July 17, 2014 at 11:21 am #20477
I’ve been taking photos since my oldest was born 3 1/2 years ago. I was taking photos like mad up until about 6 months ago, and am starting to take lots of photos again. (I stopped for a little bit because I had some musculoskeletal complications while I was pregnant with my third daughter that are just now starting to resolve three months postpartum so I was fairly confined to my couch and I’ve spent the last couple months saving my house from the neglect it consequently experienced. Anyways…)
I would love it if I could get some ideas of where I’m weakest at so that I can work on those things. I do know that some of my older photos on my flickr have some chopped limbs. I also don’t have any color calibration hardware but it’s on my birthday list for this year. I really only have amateur equipment but don’t really feel like it’s holding me back at all at this point. It gets the job that I need it to done and, well, I’m still driving around an 18 year old subcompact with three kids in carseats in the back seat so new equipment (including color calibration hardware) is on the back burner until I have a minivan.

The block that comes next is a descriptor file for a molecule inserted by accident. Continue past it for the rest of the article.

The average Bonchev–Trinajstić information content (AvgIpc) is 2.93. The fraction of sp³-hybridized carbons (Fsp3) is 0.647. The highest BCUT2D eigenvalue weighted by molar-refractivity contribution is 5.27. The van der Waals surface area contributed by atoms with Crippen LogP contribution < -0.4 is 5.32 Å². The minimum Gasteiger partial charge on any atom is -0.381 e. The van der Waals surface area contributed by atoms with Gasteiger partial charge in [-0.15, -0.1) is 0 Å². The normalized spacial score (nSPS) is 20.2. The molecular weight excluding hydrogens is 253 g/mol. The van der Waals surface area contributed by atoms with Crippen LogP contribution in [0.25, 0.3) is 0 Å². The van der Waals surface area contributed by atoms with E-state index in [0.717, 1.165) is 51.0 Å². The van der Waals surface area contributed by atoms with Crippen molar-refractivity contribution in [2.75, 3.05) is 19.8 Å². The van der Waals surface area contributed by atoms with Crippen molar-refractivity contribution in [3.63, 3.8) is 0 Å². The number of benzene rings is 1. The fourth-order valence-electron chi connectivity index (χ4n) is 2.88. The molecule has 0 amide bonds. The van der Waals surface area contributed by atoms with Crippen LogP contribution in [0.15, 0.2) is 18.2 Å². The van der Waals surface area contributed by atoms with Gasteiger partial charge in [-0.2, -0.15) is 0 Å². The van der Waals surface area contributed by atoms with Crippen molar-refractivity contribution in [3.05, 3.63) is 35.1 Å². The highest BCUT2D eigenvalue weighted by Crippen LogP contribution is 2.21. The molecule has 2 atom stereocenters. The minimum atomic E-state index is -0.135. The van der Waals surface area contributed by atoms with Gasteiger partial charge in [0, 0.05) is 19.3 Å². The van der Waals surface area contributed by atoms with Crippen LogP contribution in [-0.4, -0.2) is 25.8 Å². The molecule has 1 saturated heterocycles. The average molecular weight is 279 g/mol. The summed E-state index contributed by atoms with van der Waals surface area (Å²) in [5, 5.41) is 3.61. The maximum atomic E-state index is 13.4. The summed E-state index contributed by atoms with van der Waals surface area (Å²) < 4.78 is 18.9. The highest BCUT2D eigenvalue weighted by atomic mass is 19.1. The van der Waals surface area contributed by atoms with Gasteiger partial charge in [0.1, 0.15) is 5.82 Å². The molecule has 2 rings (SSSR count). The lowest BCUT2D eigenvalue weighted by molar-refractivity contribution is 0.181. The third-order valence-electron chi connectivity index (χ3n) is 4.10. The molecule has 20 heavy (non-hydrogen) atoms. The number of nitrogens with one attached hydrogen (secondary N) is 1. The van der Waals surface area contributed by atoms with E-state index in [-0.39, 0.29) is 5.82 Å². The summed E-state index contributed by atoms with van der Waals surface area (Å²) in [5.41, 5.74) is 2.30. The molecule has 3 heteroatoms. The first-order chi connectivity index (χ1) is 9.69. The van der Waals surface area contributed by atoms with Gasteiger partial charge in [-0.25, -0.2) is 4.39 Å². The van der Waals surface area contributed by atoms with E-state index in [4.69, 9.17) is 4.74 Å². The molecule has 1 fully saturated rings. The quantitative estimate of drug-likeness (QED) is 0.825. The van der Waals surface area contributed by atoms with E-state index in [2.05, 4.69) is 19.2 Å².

ETA: the flickr link helps! https://www.flickr.com/photos/64132459@N05/July 17, 2014 at 12:18 pm #20482EyeDocPhotogParticipant
Almost every photo drew me in to the subject and color and lighting look great to me. You nailed some great bokeh as well.
I can’t speak critically about your weakest point – I’ll leave that to others on this board. I think your photos are great. 🙂July 17, 2014 at 4:23 pm #20483
I think you should stop down a little from f/1.8 and step back slightly. In photos like this one